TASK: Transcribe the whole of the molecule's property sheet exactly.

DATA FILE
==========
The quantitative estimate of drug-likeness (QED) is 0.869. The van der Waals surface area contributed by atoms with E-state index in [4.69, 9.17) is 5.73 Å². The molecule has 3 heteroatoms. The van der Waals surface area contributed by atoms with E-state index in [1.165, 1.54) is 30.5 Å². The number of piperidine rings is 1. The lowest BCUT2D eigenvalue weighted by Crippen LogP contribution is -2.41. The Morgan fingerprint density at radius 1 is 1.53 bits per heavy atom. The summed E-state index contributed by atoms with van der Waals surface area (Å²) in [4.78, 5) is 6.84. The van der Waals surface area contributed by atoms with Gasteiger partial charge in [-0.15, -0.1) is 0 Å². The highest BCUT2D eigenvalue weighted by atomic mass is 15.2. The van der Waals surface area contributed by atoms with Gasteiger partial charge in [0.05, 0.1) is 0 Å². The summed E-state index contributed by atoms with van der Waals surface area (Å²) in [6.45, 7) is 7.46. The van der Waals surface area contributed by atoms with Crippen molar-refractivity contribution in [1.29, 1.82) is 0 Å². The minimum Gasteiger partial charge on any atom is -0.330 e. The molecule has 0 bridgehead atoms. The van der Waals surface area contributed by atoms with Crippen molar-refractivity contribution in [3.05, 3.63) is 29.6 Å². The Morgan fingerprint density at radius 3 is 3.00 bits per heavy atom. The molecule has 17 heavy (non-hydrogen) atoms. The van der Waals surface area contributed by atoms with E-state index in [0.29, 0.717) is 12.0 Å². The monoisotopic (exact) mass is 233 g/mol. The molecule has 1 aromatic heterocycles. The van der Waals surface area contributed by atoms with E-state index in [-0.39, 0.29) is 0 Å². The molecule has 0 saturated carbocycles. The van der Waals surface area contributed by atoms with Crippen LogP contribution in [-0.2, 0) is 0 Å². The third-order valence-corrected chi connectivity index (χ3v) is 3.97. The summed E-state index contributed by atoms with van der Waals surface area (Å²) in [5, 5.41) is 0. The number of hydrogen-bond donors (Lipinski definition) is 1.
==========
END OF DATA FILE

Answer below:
The quantitative estimate of drug-likeness (QED) is 0.869. The van der Waals surface area contributed by atoms with E-state index in [4.69, 9.17) is 5.73 Å². The molecule has 3 heteroatoms. The van der Waals surface area contributed by atoms with E-state index in [1.165, 1.54) is 30.5 Å². The number of piperidine rings is 1. The lowest BCUT2D eigenvalue weighted by Crippen LogP contribution is -2.41. The Morgan fingerprint density at radius 1 is 1.53 bits per heavy atom. The summed E-state index contributed by atoms with van der Waals surface area (Å²) in [4.78, 5) is 6.84. The van der Waals surface area contributed by atoms with Gasteiger partial charge in [-0.15, -0.1) is 0 Å². The highest BCUT2D eigenvalue weighted by atomic mass is 15.2. The van der Waals surface area contributed by atoms with Gasteiger partial charge in [0.05, 0.1) is 0 Å². The summed E-state index contributed by atoms with van der Waals surface area (Å²) in [6.45, 7) is 7.46. The van der Waals surface area contributed by atoms with Crippen molar-refractivity contribution in [1.29, 1.82) is 0 Å². The minimum Gasteiger partial charge on any atom is -0.330 e. The molecule has 0 bridgehead atoms. The van der Waals surface area contributed by atoms with Crippen molar-refractivity contribution in [3.05, 3.63) is 29.6 Å². The Morgan fingerprint density at radius 3 is 3.00 bits per heavy atom. The molecule has 17 heavy (non-hydrogen) atoms. The van der Waals surface area contributed by atoms with E-state index in [0.29, 0.717) is 12.0 Å². The monoisotopic (exact) mass is 233 g/mol. The molecule has 1 aromatic heterocycles. The van der Waals surface area contributed by atoms with E-state index in [-0.39, 0.29) is 0 Å². The molecule has 0 saturated carbocycles. The van der Waals surface area contributed by atoms with Crippen LogP contribution in [-0.2, 0) is 0 Å². The third-order valence-corrected chi connectivity index (χ3v) is 3.97. The summed E-state index contributed by atoms with van der Waals surface area (Å²) in [5, 5.41) is 0. The number of hydrogen-bond donors (Lipinski definition) is 1.